Editorial | ‘CODA’ sets great precedent for disability representation in movies


Photo by Jordan Strauss/Invision/AP

Eugenio Derbez, from left, Sian Heder, Marlee Matlin, Troy Kotsur, Emilia Jones, Daniel Durant, and Amy Forsyth, winners of the award for best picture for “CODA,” pose in the press room while signing “I love you” at the Oscars on Sunday, March 27, 2022, at the Dolby Theatre in Los Angeles.

There are 41.1 million people in the United States who are disabled. Despite this, only two disabled actors — prior to this year’s Academy Awards — have won Oscars.

At the very eventful 94th annual Academy Awards, the film “CODA” made history by winning both the Best Picture award, and Troy Kotsur winning the Best Supporting Actor award. Kotsur is the first deaf man to win an Academy award for acting and gave an emotional speech, dedicating his award win to the deaf and disabled community.

“CODA” is about Ruby, a child of deaf parents who discovers her passion for singing, and feels like she has to balance living between the hearing and deaf world. It’s a very relatable story as about 90% of children born to deaf parents are hearing. The film gives children of deaf people a story to relate to, and shows everyone else the life experience of a marginalized group.

These historic wins set a great precedent for the Academy to recognize the disabled community’s hard work in entertainment. It also shows Hollywood that stories about disability are worth telling.

In its 94 years, the Academy has only nominated two deaf people for acting awards. Most disabled people are pushed to the margins when it comes to the entertainment industry, despite many able-bodied people winning awards for playing those with disabilities. There shouldn’t be 10 able-bodied lead actors who won Oscars for playing people with disabilities since 1988. Instead, there should be space for disabled actors to depict their own experiences and tell the stories that affect them.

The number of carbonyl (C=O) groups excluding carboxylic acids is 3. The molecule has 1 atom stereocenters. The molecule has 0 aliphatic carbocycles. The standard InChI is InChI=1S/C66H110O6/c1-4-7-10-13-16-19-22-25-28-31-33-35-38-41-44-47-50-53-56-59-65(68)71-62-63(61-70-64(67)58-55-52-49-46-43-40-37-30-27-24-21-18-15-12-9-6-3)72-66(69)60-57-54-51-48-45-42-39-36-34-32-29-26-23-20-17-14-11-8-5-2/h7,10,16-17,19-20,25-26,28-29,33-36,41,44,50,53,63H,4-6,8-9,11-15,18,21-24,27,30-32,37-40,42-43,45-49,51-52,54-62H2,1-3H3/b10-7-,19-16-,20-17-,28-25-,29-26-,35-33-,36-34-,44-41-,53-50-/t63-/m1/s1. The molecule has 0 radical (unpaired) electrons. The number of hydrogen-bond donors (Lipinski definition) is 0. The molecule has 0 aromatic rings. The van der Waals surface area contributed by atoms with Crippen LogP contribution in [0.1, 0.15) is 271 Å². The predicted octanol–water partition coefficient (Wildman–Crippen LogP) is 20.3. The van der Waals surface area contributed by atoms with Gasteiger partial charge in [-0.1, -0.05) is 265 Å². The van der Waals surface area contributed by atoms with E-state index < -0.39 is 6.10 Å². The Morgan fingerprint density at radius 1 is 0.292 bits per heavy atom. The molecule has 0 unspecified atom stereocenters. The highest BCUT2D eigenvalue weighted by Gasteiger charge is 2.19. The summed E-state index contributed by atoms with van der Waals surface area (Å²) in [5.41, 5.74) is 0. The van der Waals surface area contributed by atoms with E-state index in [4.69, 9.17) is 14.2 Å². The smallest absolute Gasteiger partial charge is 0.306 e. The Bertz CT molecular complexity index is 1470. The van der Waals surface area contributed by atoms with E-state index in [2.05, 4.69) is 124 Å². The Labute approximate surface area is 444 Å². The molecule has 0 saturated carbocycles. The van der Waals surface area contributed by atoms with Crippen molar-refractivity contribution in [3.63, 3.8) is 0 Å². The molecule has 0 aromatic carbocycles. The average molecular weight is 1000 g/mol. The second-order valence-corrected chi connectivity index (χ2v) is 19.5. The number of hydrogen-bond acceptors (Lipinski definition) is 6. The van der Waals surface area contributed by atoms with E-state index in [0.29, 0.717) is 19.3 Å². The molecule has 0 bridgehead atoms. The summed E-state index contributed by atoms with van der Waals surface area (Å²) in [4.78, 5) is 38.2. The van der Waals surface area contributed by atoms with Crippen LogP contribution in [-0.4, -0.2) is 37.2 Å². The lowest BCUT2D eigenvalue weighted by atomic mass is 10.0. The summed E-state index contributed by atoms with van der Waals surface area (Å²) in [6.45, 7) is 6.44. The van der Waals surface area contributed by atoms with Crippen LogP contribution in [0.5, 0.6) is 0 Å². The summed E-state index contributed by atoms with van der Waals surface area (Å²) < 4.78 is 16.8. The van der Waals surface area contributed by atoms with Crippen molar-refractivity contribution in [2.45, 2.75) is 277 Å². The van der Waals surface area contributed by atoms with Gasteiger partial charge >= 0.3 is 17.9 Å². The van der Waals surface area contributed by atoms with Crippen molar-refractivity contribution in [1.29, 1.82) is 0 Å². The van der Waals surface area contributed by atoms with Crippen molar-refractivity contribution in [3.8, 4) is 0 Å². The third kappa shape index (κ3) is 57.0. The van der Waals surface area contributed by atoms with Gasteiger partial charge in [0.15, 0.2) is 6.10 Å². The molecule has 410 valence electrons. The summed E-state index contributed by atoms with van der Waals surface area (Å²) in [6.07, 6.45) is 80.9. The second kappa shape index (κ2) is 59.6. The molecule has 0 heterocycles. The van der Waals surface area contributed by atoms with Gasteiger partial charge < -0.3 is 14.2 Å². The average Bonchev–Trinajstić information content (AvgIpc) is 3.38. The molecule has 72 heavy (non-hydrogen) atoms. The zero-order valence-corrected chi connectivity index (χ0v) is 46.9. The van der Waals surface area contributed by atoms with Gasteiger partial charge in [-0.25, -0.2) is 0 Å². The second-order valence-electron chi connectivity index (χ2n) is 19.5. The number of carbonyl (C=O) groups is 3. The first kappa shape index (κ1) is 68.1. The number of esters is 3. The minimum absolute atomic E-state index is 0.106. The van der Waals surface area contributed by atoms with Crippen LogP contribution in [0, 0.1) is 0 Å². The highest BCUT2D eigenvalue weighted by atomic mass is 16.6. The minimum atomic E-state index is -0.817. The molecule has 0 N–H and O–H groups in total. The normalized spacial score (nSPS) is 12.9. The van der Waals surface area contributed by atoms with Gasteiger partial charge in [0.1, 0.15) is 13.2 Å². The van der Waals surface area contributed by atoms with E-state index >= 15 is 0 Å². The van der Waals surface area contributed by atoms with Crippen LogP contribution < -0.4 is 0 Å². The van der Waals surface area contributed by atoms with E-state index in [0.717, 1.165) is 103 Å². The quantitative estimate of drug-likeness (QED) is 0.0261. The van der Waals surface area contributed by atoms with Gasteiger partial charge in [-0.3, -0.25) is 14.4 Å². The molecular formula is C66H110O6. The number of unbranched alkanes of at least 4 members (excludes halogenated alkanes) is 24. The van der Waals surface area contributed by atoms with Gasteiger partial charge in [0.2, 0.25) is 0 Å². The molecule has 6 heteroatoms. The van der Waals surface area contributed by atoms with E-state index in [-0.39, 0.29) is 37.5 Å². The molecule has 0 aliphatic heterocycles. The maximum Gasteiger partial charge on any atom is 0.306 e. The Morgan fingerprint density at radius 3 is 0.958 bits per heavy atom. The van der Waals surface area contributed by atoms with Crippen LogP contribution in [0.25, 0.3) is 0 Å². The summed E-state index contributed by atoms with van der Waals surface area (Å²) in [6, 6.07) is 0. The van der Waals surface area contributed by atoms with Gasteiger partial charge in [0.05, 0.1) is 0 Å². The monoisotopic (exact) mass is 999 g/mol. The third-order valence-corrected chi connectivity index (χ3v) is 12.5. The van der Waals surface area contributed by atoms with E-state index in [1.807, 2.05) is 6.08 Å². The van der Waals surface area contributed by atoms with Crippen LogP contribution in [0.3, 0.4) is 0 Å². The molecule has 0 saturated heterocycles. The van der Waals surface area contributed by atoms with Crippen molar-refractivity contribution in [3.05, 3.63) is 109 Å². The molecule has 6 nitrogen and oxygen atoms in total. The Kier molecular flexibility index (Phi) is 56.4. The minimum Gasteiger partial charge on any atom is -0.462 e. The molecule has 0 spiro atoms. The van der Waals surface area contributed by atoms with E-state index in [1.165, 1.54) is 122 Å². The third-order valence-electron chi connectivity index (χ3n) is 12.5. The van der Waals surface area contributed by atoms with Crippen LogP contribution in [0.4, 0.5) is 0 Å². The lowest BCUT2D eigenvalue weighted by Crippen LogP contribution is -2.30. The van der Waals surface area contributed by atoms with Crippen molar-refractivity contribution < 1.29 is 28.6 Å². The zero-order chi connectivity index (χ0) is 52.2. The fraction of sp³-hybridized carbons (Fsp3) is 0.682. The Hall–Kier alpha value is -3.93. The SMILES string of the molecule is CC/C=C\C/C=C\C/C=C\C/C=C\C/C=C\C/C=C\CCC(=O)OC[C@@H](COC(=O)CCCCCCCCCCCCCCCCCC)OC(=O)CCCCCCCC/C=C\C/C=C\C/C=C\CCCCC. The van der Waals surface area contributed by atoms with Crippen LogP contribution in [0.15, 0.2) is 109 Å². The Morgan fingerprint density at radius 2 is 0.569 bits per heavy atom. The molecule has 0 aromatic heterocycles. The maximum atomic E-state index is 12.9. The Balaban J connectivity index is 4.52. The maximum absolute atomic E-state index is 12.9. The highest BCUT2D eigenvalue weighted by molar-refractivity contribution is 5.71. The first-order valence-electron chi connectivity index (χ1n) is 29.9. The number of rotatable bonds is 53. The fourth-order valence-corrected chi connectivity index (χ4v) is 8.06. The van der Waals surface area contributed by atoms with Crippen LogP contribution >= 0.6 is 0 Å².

The first deaf actor to win an Academy Award was Kotsur’s co-star, Marlee Matlin, nearly 35 years ago. The lack of recognition from the Academy for stories about deaf and disabled people is astounding — there shouldn’t be such a long gap between the nominations of deaf actors. Kotsur and the cast of “CODA” deserve recognition, but it should have come much sooner.

Despite the recent push to diversify the Academy Awards, the disabled community has been pushed aside and their hard work has yet to be properly appreciated. During last year’s Oscars, more than 50 movies received nominations, yet only three centered on stories about disabled people. “CODA” opens up many more opportunities to tell these stories.

The historic wins for “CODA” proves that people connect to stories about disabled people, and will hopefully lead to a diversified awards process where the incredible talents of disabled actors, writers and filmmakers are recognized.